Butterfly Bush (Buddleja davidii)

Butterfly Bush

Buddleja davidii


  • Can grow up to 5 m tall with very long, opposite, green-silver leaves
  • Showy long, spiked, light-dark purple bunches of tiny flowers
  • The center of each tiny flower is typically bright orange
  • Young stems appear green but with maturity will develop into a grey-brown
  • Establish in sunny, well-drained sites

Introduction and spread

  • Native to central China
  • It is a popular ornamental flower that gardeners have planted, and now it has jumped the garden fence.
  • Excels at seed production and dispersal. A single flower spike can produce over 40,000 seeds
  • Seeds can remain viable for up to 5 years in soil
  • Cut stems can sprout again
  • Very invasive on the West Coast
    Photo Credit: ThurstonCo

Consequences of invasion

  • Outcompetes native shrubs and plants, which are essential food sources for caterpillars.
  • Can clog river systems.
  • May alter soil nutrients

Status in the CKISS region

  • There is currently insufficient information about butterfly bush in the CKISS region to assign it a management category on the CKISS Annual Priority List.

  • There is insufficient information for this species on its distribution, impacts, potential for spread, and/or feasibility of control.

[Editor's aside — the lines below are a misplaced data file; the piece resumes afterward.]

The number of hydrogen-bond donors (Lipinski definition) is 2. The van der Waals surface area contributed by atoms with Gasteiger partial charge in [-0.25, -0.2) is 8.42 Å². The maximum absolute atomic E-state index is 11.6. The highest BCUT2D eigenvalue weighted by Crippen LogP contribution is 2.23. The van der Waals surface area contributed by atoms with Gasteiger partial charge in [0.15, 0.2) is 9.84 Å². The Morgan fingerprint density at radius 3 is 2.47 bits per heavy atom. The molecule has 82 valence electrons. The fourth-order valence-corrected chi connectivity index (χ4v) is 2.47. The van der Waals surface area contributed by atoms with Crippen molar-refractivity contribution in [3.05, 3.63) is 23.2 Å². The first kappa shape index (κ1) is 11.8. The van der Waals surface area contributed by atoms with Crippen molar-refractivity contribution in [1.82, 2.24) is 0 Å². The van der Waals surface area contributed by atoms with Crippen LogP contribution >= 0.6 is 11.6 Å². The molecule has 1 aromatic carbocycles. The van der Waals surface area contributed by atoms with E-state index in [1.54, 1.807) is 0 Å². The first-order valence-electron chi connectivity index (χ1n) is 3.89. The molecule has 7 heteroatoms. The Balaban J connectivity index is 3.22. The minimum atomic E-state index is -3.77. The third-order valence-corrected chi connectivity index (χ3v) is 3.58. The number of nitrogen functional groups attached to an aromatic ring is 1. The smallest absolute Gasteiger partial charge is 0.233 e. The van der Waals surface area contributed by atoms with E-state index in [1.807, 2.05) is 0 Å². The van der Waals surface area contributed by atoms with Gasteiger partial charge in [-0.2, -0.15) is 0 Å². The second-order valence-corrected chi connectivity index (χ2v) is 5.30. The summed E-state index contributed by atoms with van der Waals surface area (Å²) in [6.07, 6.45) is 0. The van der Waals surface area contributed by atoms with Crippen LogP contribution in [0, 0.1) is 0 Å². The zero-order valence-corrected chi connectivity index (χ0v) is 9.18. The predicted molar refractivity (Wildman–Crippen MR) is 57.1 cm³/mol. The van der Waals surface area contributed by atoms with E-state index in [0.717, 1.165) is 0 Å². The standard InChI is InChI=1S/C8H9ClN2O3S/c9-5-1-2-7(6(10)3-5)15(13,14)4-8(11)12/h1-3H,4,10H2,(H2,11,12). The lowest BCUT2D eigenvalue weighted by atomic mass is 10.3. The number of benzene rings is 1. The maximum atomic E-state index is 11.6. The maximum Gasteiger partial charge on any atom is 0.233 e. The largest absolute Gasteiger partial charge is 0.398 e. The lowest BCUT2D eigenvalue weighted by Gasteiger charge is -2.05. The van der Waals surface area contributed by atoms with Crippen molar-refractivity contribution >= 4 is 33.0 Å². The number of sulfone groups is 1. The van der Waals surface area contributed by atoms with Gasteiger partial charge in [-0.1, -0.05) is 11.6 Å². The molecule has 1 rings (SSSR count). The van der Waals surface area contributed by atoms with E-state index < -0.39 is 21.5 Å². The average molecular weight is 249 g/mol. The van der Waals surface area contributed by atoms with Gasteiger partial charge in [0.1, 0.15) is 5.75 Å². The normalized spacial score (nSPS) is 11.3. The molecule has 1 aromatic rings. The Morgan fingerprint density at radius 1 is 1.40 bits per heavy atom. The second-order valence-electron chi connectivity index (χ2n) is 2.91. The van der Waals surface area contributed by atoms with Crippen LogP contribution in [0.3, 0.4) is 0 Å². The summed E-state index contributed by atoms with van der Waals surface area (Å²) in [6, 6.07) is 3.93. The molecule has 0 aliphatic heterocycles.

• CKISS plans on carrying out inventory as required, monitoring known locations, and/or finding out more information from other regions.
  • To learn more about how CKISS classifies and manages invasive species, see our Invasive Species Priority Lists page.

Integrated pest management options



  • Seeds and roots can be manually removed. Make sure to extract all the stump and roots, minimize soil disturbance, and prevent seed spread.
  • Areas around the removal site should be planted with a native ground cover to prevent future seedling germination


  • No biocontrol currently available in BC.


  • It may be an option and is best after cutting the trunk off at the base. Contact a professional to see if it’s right for your area.


  • Goats can be a helpful control method as they will graze on butterfly bush, however they will not completely kill the plant.


Additional resources